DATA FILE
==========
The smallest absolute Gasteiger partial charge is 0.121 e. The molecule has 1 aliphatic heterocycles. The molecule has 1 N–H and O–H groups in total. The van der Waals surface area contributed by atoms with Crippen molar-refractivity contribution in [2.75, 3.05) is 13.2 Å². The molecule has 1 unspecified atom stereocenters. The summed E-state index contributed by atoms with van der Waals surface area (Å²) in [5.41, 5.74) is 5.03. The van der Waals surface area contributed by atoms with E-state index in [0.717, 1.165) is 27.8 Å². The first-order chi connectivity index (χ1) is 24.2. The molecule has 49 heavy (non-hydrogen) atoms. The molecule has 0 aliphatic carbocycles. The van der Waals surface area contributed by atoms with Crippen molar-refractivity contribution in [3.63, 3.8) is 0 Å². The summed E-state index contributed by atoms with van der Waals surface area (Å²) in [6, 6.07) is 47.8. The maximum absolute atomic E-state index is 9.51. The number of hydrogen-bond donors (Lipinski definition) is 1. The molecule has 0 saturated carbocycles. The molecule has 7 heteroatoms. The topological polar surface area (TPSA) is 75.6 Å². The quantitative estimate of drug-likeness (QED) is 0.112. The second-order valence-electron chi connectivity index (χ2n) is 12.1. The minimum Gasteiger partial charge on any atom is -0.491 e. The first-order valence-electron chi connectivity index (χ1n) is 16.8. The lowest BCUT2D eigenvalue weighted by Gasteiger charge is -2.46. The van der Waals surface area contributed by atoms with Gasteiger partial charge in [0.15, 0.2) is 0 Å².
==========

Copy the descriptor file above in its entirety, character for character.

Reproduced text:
The smallest absolute Gasteiger partial charge is 0.121 e. The molecule has 1 aliphatic heterocycles. The molecule has 1 N–H and O–H groups in total. The van der Waals surface area contributed by atoms with Crippen molar-refractivity contribution in [2.75, 3.05) is 13.2 Å². The molecule has 1 unspecified atom stereocenters. The summed E-state index contributed by atoms with van der Waals surface area (Å²) in [5.41, 5.74) is 5.03. The van der Waals surface area contributed by atoms with E-state index in [0.717, 1.165) is 27.8 Å². The first-order chi connectivity index (χ1) is 24.2. The molecule has 49 heavy (non-hydrogen) atoms. The molecule has 0 aliphatic carbocycles. The van der Waals surface area contributed by atoms with Crippen molar-refractivity contribution in [3.63, 3.8) is 0 Å². The summed E-state index contributed by atoms with van der Waals surface area (Å²) in [6, 6.07) is 47.8. The maximum absolute atomic E-state index is 9.51. The number of hydrogen-bond donors (Lipinski definition) is 1. The molecule has 0 saturated carbocycles. The molecule has 7 heteroatoms. The topological polar surface area (TPSA) is 75.6 Å². The quantitative estimate of drug-likeness (QED) is 0.112. The second-order valence-electron chi connectivity index (χ2n) is 12.1. The minimum Gasteiger partial charge on any atom is -0.491 e. The first-order valence-electron chi connectivity index (χ1n) is 16.8. The lowest BCUT2D eigenvalue weighted by Gasteiger charge is -2.46. The van der Waals surface area contributed by atoms with Gasteiger partial charge in [0.15, 0.2) is 0 Å².